By Christine Kern, contributing writer
Long reach of data breaches extends far beyond the actual compromise of data.
Target has announced that it is ready to pay out a bulk settlement of $18.5 million for distribution among 47 state governments and Washington, D.C., according to Reuters, as it attempts to resolve all claims related to the 2013 holiday shopping season data breach. The incident left approximately 40 million cardholders vulnerable in the wake of the breach that occurred between November 27 and December 15, 2013, as Innovative Retail Technologies reported.
The breach – one of the first major retail attacks – demonstrated to the industry that no one was immune to cybercriminals and emphasized the need for heightened cybersecurity initiatives. The cost of such attacks is far greater than just the actual loss of data, however; as a recent KPMG study demonstrated, 19 percent of consumers stated that they would stop shopping at a retailer that had fallen victim to hackers, even when the company took appropriate remediation measures, according to Innovative Retail Technologies. The impact on reputation and customer loyalty is deep and can be long lasting. The study also found an alarming disconnect between consumers and retail execs when it comes to weighing the real costs of such breaches.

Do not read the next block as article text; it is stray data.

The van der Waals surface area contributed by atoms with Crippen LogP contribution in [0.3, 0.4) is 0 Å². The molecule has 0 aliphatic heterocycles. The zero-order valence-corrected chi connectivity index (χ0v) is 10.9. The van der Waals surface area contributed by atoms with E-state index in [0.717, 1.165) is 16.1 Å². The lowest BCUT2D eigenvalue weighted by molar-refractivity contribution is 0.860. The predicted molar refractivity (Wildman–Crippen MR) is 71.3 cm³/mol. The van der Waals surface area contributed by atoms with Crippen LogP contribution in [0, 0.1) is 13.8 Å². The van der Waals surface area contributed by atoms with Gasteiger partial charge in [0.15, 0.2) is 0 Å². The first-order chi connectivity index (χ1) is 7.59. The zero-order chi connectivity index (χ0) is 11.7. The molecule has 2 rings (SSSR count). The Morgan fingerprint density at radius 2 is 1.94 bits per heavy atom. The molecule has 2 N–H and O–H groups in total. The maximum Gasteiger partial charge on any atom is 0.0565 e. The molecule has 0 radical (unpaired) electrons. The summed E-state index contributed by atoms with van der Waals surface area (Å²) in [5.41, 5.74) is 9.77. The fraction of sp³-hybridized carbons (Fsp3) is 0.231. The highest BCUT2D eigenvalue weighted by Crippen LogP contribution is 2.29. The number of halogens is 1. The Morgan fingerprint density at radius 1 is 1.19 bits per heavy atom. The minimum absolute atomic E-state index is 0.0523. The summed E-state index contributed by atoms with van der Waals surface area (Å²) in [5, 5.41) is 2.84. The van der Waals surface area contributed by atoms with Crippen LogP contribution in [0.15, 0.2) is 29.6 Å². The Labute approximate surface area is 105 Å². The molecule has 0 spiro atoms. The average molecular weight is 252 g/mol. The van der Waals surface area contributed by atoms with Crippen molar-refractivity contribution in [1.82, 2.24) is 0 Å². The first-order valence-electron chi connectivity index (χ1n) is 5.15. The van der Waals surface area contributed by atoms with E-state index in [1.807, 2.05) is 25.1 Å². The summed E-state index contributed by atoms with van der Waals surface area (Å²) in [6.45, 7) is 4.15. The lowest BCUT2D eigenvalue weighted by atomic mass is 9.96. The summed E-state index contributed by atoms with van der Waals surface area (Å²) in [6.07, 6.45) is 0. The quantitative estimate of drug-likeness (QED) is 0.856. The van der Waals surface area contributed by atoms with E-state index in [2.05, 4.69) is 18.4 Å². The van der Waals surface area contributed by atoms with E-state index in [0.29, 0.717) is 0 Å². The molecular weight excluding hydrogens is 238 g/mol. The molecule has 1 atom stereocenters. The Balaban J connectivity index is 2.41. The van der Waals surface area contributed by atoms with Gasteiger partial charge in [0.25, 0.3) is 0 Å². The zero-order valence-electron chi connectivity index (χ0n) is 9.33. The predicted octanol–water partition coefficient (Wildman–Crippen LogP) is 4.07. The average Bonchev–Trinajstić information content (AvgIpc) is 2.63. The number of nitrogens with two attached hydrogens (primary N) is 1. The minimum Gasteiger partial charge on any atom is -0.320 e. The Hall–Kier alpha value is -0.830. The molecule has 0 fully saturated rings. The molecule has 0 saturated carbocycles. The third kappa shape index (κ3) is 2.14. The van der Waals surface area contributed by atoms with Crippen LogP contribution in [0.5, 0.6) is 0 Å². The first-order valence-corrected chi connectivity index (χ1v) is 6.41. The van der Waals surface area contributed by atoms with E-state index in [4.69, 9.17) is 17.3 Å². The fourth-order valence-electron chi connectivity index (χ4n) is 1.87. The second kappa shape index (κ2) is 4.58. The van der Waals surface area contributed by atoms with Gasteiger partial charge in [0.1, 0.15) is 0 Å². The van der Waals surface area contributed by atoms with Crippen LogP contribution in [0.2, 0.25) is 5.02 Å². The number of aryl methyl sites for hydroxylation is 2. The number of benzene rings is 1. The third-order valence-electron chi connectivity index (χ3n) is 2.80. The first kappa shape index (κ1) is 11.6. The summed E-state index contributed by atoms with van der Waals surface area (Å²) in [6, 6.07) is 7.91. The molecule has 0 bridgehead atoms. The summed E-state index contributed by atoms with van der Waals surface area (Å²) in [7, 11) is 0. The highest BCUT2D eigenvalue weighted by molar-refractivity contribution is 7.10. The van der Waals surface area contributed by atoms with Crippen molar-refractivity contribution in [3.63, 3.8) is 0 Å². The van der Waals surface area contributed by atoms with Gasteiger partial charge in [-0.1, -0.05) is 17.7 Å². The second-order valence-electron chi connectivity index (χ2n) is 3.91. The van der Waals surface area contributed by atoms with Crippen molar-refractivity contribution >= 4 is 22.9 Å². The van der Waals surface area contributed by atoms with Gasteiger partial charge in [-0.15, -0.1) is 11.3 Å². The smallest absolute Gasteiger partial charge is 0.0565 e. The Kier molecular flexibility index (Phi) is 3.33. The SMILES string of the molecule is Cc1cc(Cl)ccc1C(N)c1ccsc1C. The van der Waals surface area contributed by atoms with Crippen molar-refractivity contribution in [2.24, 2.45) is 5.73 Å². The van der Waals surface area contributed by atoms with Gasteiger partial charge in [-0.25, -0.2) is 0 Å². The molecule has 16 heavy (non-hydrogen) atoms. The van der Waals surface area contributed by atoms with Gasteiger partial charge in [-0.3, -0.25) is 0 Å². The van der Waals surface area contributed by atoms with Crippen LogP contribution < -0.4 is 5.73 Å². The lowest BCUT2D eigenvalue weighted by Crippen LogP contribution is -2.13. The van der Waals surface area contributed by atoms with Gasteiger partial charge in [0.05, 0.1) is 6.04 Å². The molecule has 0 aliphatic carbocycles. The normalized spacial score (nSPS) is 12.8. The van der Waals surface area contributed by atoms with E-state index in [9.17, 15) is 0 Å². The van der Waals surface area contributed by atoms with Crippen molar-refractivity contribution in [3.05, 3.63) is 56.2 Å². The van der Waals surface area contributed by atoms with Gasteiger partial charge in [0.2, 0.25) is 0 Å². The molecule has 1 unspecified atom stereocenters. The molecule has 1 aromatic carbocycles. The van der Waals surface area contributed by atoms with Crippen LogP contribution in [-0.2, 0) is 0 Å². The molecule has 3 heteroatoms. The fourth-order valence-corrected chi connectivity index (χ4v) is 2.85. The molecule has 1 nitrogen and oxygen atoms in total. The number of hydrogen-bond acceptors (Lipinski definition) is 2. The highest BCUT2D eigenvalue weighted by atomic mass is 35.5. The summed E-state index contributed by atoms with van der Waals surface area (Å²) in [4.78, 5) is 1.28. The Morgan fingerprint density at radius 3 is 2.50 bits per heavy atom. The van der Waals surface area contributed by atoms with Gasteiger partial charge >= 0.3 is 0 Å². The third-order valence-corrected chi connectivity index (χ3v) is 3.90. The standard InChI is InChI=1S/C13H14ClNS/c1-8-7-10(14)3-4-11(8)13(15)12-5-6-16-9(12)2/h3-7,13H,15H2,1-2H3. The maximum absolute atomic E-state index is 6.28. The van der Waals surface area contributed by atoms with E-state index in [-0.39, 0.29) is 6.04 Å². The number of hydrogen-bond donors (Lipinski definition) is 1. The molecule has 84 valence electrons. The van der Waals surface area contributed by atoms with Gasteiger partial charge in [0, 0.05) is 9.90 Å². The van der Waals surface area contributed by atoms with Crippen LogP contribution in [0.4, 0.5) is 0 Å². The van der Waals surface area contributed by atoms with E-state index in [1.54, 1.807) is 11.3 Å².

Target is still paying the price for its 2013 breach. Under the terms of this bulk settlement, California will receive the largest share of any state – more than $1.4 million. The multi-state investigation was led by the Attorneys General from Connecticut and Illinois.
In addition, Target has reached a settlement agreement for the last remaining consumer class action lawsuit, according to a company spokeswoman, but that the agreement is still pending final court approval on the proposed settlement. The case was being held up by a single Texan holdout who argued that the payout was not large enough for the affected consumers, according to The Minneapolis/St. Paul Business Journal.
To date, Target has spent more than $150 million dollars to rectify the impact of its data breach. Aside from the costs required to pay out the settlement, Target is also required to adopt advanced security measures to protect customer information, including hiring an executive to oversee a comprehensive security program. The company must also hire an independent third party to conduct a comprehensive security assessment and to implement encryption of card information to prevent the use of stolen data.